FORT SAM HOUSTON, Texas. -- Culminating a four-month initiative on March 25, a biometrics team from the 470th Military Intelligence Brigade was in Colombia to demonstrate a device that could help the Colombian military improve force protection.

Col. Jim Lee, brigade commander, and Pedro Nunez, U.S. Army Southern CommandAca,!a,,cs liaison officer to Colombia, began the initiative. Lee directed Shawn Porter, the brigade Biometrics DivisionAca,!a,,cs identity operations manager, to work on a biometric collection system to help the Colombians with force protection issues.

Aca,!A"Clearly a new capability and strategy was needed,Aca,!A? said Porter.

A biometric collection system uses computer science to recognize individuals through physical traits, which allows for identity access to restricted areas.

Porter explained that their objectives included stopping or deterring unknown individuals from entering and leaving ColombiaAca,!a,,cs operational bases, and interdicting persons of interest at local checkpoints. Beginning last November, the biometric working groups began to develop a biometric device that would attain those objectives. In addition, they specified that the device would be light in weight, include all the biometric modality components, and be Spanish language-capable.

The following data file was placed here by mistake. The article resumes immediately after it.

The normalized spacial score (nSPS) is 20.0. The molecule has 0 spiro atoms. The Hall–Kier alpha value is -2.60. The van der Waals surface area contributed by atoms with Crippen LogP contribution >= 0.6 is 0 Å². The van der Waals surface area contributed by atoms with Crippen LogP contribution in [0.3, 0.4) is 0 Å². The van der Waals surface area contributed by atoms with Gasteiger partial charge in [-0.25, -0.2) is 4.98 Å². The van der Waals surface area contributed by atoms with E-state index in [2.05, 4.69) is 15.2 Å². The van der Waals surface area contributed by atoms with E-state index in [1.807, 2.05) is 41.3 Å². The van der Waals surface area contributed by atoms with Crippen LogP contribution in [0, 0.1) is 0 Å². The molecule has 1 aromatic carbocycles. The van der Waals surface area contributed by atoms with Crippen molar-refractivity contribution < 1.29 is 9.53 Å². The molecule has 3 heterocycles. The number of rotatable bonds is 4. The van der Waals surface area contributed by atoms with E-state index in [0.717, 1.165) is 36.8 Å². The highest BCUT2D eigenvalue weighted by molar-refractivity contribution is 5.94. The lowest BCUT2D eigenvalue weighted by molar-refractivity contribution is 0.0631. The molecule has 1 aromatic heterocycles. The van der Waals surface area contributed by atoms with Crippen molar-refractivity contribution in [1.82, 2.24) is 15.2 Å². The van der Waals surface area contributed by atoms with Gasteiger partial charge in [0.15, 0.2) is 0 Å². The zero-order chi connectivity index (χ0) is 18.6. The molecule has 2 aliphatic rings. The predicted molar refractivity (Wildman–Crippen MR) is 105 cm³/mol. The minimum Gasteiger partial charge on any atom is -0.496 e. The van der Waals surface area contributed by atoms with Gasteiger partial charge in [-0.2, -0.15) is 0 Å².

Their efforts resulted in deployment of one biometric system for test and evaluation with the Colombians. It is up to the Colombians whether they would like to pursue this capability.

Aca,!A"U.S. Southern Command, in coordination with the brigadeAca,!a,,cs Biometrics Division, is trying to sustain the current progress of this initiative and capitalize on future capabilities for the Colombians,Aca,!A? said Porter. Aca,!A"As the biometric enterprise matures and advances, the Colombians can advance their forensics capability.Aca,!A?